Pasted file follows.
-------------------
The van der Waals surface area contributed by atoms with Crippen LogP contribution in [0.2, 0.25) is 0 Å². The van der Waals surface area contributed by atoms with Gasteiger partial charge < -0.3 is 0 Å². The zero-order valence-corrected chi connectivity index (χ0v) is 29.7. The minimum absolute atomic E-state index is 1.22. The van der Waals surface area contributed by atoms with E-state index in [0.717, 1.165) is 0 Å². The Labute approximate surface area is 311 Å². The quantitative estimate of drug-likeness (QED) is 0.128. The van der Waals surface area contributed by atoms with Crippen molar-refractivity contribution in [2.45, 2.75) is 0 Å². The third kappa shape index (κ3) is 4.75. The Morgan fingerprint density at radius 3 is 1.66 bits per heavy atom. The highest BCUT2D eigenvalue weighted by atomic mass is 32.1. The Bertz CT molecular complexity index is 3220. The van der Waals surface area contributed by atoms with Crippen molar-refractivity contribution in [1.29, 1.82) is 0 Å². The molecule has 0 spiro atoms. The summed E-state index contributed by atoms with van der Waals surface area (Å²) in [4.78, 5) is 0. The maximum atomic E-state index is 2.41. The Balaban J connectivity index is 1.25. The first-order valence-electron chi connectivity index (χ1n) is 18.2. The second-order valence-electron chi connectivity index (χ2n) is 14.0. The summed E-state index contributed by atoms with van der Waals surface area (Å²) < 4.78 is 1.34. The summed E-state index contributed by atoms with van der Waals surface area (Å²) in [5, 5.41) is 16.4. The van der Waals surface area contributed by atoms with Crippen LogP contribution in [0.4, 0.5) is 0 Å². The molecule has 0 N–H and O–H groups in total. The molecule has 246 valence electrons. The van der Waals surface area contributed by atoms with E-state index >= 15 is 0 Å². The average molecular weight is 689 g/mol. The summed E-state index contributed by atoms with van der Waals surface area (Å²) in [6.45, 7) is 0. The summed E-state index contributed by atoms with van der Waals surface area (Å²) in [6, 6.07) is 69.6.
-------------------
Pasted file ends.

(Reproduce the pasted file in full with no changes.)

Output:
The van der Waals surface area contributed by atoms with Crippen LogP contribution in [0.2, 0.25) is 0 Å². The van der Waals surface area contributed by atoms with Gasteiger partial charge < -0.3 is 0 Å². The zero-order valence-corrected chi connectivity index (χ0v) is 29.7. The minimum absolute atomic E-state index is 1.22. The van der Waals surface area contributed by atoms with E-state index in [0.717, 1.165) is 0 Å². The Labute approximate surface area is 311 Å². The quantitative estimate of drug-likeness (QED) is 0.128. The van der Waals surface area contributed by atoms with Crippen molar-refractivity contribution in [2.45, 2.75) is 0 Å². The third kappa shape index (κ3) is 4.75. The Morgan fingerprint density at radius 3 is 1.66 bits per heavy atom. The highest BCUT2D eigenvalue weighted by atomic mass is 32.1. The Bertz CT molecular complexity index is 3220. The van der Waals surface area contributed by atoms with Crippen molar-refractivity contribution in [1.29, 1.82) is 0 Å². The molecule has 0 spiro atoms. The summed E-state index contributed by atoms with van der Waals surface area (Å²) in [4.78, 5) is 0. The maximum atomic E-state index is 2.41. The Balaban J connectivity index is 1.25. The first-order valence-electron chi connectivity index (χ1n) is 18.2. The second-order valence-electron chi connectivity index (χ2n) is 14.0. The summed E-state index contributed by atoms with van der Waals surface area (Å²) < 4.78 is 1.34. The summed E-state index contributed by atoms with van der Waals surface area (Å²) in [5, 5.41) is 16.4. The van der Waals surface area contributed by atoms with Crippen LogP contribution in [0.4, 0.5) is 0 Å². The molecule has 0 N–H and O–H groups in total. The molecule has 246 valence electrons. The van der Waals surface area contributed by atoms with E-state index >= 15 is 0 Å². The average molecular weight is 689 g/mol. The summed E-state index contributed by atoms with van der Waals surface area (Å²) in [6.45, 7) is 0. The summed E-state index contributed by atoms with van der Waals surface area (Å²) in [6, 6.07) is 69.6.